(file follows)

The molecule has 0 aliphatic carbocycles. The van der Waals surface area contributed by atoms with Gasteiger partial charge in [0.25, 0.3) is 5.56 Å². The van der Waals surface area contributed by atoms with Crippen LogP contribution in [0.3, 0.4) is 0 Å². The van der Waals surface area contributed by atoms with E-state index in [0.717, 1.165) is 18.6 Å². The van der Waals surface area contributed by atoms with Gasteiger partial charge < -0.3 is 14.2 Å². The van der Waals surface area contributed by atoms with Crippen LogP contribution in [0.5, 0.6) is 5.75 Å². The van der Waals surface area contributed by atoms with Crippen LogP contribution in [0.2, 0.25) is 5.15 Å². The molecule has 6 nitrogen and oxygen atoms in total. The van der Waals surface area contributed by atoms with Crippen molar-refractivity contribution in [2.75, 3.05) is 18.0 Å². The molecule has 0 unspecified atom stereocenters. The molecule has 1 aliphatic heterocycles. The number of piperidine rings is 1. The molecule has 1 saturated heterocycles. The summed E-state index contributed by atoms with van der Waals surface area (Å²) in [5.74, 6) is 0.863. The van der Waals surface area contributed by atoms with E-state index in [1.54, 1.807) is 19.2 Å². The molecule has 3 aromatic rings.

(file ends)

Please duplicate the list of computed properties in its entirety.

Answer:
The molecule has 0 aliphatic carbocycles. The van der Waals surface area contributed by atoms with Gasteiger partial charge in [0.25, 0.3) is 5.56 Å². The van der Waals surface area contributed by atoms with Crippen LogP contribution in [0.3, 0.4) is 0 Å². The van der Waals surface area contributed by atoms with E-state index in [0.717, 1.165) is 18.6 Å². The van der Waals surface area contributed by atoms with Gasteiger partial charge < -0.3 is 14.2 Å². The van der Waals surface area contributed by atoms with Crippen LogP contribution in [0.5, 0.6) is 5.75 Å². The van der Waals surface area contributed by atoms with Crippen LogP contribution in [0.2, 0.25) is 5.15 Å². The molecule has 6 nitrogen and oxygen atoms in total. The van der Waals surface area contributed by atoms with Crippen molar-refractivity contribution in [2.75, 3.05) is 18.0 Å². The molecule has 0 unspecified atom stereocenters. The molecule has 1 aliphatic heterocycles. The number of piperidine rings is 1. The molecule has 1 saturated heterocycles. The summed E-state index contributed by atoms with van der Waals surface area (Å²) in [5.74, 6) is 0.863. The van der Waals surface area contributed by atoms with E-state index in [1.54, 1.807) is 19.2 Å². The molecule has 3 aromatic rings.